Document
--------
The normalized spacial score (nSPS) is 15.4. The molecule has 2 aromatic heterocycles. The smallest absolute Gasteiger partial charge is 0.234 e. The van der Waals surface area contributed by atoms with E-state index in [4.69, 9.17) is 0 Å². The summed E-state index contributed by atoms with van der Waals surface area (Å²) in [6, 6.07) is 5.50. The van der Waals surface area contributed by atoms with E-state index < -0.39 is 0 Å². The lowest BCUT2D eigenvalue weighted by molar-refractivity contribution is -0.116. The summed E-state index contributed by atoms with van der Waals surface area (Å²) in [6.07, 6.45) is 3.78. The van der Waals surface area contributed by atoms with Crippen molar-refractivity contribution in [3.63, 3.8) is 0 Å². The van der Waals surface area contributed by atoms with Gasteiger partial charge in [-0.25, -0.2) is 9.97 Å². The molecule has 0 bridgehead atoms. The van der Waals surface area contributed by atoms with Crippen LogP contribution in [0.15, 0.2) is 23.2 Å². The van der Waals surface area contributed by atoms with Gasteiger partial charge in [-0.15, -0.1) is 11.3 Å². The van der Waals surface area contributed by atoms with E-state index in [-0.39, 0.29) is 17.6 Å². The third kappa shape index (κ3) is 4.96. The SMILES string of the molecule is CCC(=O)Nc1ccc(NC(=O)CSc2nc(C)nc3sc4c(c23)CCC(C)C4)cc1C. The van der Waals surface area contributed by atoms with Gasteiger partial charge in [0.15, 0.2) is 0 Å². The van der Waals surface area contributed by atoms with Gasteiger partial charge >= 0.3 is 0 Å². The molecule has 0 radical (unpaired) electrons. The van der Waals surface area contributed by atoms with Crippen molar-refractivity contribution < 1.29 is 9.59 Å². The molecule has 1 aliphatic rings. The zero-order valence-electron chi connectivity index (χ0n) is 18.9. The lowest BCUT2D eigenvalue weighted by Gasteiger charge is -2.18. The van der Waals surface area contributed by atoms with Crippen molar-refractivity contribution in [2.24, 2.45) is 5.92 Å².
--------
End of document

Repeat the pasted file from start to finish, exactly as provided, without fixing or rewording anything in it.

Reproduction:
The normalized spacial score (nSPS) is 15.4. The molecule has 2 aromatic heterocycles. The smallest absolute Gasteiger partial charge is 0.234 e. The van der Waals surface area contributed by atoms with E-state index in [4.69, 9.17) is 0 Å². The summed E-state index contributed by atoms with van der Waals surface area (Å²) in [6, 6.07) is 5.50. The van der Waals surface area contributed by atoms with E-state index < -0.39 is 0 Å². The lowest BCUT2D eigenvalue weighted by molar-refractivity contribution is -0.116. The summed E-state index contributed by atoms with van der Waals surface area (Å²) in [6.07, 6.45) is 3.78. The van der Waals surface area contributed by atoms with Crippen molar-refractivity contribution in [3.63, 3.8) is 0 Å². The van der Waals surface area contributed by atoms with Gasteiger partial charge in [-0.25, -0.2) is 9.97 Å². The molecule has 0 bridgehead atoms. The van der Waals surface area contributed by atoms with Crippen LogP contribution in [0.15, 0.2) is 23.2 Å². The van der Waals surface area contributed by atoms with Gasteiger partial charge in [-0.15, -0.1) is 11.3 Å². The van der Waals surface area contributed by atoms with E-state index in [-0.39, 0.29) is 17.6 Å². The third kappa shape index (κ3) is 4.96. The SMILES string of the molecule is CCC(=O)Nc1ccc(NC(=O)CSc2nc(C)nc3sc4c(c23)CCC(C)C4)cc1C. The van der Waals surface area contributed by atoms with Gasteiger partial charge in [0.15, 0.2) is 0 Å². The van der Waals surface area contributed by atoms with Gasteiger partial charge >= 0.3 is 0 Å². The molecule has 0 radical (unpaired) electrons. The van der Waals surface area contributed by atoms with Crippen molar-refractivity contribution < 1.29 is 9.59 Å². The molecule has 1 aliphatic rings. The zero-order valence-electron chi connectivity index (χ0n) is 18.9. The lowest BCUT2D eigenvalue weighted by Gasteiger charge is -2.18. The van der Waals surface area contributed by atoms with Crippen molar-refractivity contribution in [2.24, 2.45) is 5.92 Å².